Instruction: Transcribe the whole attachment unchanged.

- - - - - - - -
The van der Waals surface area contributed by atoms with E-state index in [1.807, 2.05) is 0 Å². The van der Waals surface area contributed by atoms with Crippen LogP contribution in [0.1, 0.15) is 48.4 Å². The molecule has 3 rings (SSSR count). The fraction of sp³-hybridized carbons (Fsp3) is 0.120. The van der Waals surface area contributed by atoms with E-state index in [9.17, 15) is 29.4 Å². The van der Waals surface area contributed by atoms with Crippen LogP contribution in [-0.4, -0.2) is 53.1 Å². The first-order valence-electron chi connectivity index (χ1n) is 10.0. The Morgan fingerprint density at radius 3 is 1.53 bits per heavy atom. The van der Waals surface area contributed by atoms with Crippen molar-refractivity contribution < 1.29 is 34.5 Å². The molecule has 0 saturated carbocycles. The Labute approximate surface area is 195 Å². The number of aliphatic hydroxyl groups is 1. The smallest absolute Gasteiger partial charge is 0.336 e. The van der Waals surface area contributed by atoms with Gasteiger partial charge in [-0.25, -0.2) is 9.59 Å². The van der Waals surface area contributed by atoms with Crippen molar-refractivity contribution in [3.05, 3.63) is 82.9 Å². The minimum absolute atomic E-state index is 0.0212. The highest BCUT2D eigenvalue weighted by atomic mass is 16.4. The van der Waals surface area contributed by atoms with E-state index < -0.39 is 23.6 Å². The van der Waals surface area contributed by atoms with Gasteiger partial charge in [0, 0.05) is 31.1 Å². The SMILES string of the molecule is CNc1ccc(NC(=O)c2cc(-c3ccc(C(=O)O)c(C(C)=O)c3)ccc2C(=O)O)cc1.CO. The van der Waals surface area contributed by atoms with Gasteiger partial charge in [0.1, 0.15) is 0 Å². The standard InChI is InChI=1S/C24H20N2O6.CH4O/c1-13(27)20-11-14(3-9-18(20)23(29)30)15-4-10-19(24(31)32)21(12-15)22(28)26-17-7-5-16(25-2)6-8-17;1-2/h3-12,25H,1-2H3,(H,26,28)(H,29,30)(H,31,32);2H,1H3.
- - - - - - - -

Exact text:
The van der Waals surface area contributed by atoms with E-state index in [1.807, 2.05) is 0 Å². The van der Waals surface area contributed by atoms with Crippen LogP contribution in [0.1, 0.15) is 48.4 Å². The molecule has 3 rings (SSSR count). The fraction of sp³-hybridized carbons (Fsp3) is 0.120. The van der Waals surface area contributed by atoms with E-state index in [9.17, 15) is 29.4 Å². The van der Waals surface area contributed by atoms with Crippen LogP contribution in [-0.4, -0.2) is 53.1 Å². The first-order valence-electron chi connectivity index (χ1n) is 10.0. The Morgan fingerprint density at radius 3 is 1.53 bits per heavy atom. The van der Waals surface area contributed by atoms with Crippen molar-refractivity contribution < 1.29 is 34.5 Å². The molecule has 0 saturated carbocycles. The Labute approximate surface area is 195 Å². The number of aliphatic hydroxyl groups is 1. The smallest absolute Gasteiger partial charge is 0.336 e. The van der Waals surface area contributed by atoms with Gasteiger partial charge in [-0.25, -0.2) is 9.59 Å². The van der Waals surface area contributed by atoms with Crippen molar-refractivity contribution in [3.05, 3.63) is 82.9 Å². The minimum absolute atomic E-state index is 0.0212. The highest BCUT2D eigenvalue weighted by atomic mass is 16.4. The van der Waals surface area contributed by atoms with E-state index < -0.39 is 23.6 Å². The van der Waals surface area contributed by atoms with Gasteiger partial charge in [0, 0.05) is 31.1 Å². The SMILES string of the molecule is CNc1ccc(NC(=O)c2cc(-c3ccc(C(=O)O)c(C(C)=O)c3)ccc2C(=O)O)cc1.CO. The van der Waals surface area contributed by atoms with Gasteiger partial charge in [0.1, 0.15) is 0 Å². The standard InChI is InChI=1S/C24H20N2O6.CH4O/c1-13(27)20-11-14(3-9-18(20)23(29)30)15-4-10-19(24(31)32)21(12-15)22(28)26-17-7-5-16(25-2)6-8-17;1-2/h3-12,25H,1-2H3,(H,26,28)(H,29,30)(H,31,32);2H,1H3.